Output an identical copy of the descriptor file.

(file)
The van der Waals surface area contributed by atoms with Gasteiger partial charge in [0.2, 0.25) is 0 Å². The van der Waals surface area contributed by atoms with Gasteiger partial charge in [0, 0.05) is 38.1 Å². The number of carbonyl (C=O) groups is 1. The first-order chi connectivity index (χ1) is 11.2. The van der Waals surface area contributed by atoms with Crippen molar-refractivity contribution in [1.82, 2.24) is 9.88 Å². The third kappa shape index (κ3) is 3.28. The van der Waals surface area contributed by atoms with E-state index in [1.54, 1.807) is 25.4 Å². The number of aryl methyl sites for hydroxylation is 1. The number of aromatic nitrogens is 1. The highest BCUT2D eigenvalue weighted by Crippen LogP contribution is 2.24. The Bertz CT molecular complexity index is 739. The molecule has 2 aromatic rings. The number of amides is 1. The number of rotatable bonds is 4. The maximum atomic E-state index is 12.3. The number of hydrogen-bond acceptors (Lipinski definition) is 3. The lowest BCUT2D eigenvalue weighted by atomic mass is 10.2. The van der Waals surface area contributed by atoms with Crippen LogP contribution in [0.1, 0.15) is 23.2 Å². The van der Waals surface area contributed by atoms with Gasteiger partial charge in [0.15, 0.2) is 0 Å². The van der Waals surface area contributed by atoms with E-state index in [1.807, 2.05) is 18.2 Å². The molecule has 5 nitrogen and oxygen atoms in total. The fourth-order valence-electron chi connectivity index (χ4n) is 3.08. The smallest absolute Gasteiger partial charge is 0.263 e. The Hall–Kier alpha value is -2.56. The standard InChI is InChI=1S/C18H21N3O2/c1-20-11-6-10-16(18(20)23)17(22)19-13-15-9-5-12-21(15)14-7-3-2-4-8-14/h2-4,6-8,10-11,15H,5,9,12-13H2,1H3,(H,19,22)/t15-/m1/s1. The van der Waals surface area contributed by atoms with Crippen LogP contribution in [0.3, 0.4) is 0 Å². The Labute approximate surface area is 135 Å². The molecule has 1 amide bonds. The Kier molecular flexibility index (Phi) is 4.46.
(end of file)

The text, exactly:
The van der Waals surface area contributed by atoms with Gasteiger partial charge in [0.2, 0.25) is 0 Å². The van der Waals surface area contributed by atoms with Gasteiger partial charge in [0, 0.05) is 38.1 Å². The number of carbonyl (C=O) groups is 1. The first-order chi connectivity index (χ1) is 11.2. The van der Waals surface area contributed by atoms with Crippen molar-refractivity contribution in [1.82, 2.24) is 9.88 Å². The third kappa shape index (κ3) is 3.28. The van der Waals surface area contributed by atoms with E-state index in [1.54, 1.807) is 25.4 Å². The number of aryl methyl sites for hydroxylation is 1. The number of aromatic nitrogens is 1. The highest BCUT2D eigenvalue weighted by Crippen LogP contribution is 2.24. The Bertz CT molecular complexity index is 739. The molecule has 2 aromatic rings. The number of amides is 1. The number of rotatable bonds is 4. The maximum atomic E-state index is 12.3. The number of hydrogen-bond acceptors (Lipinski definition) is 3. The lowest BCUT2D eigenvalue weighted by atomic mass is 10.2. The van der Waals surface area contributed by atoms with Crippen LogP contribution in [0.1, 0.15) is 23.2 Å². The van der Waals surface area contributed by atoms with Gasteiger partial charge in [0.15, 0.2) is 0 Å². The van der Waals surface area contributed by atoms with E-state index in [1.807, 2.05) is 18.2 Å². The molecule has 5 nitrogen and oxygen atoms in total. The fourth-order valence-electron chi connectivity index (χ4n) is 3.08. The smallest absolute Gasteiger partial charge is 0.263 e. The Hall–Kier alpha value is -2.56. The standard InChI is InChI=1S/C18H21N3O2/c1-20-11-6-10-16(18(20)23)17(22)19-13-15-9-5-12-21(15)14-7-3-2-4-8-14/h2-4,6-8,10-11,15H,5,9,12-13H2,1H3,(H,19,22)/t15-/m1/s1. The van der Waals surface area contributed by atoms with Crippen LogP contribution in [0.3, 0.4) is 0 Å². The Labute approximate surface area is 135 Å². The molecule has 1 amide bonds. The Kier molecular flexibility index (Phi) is 4.46.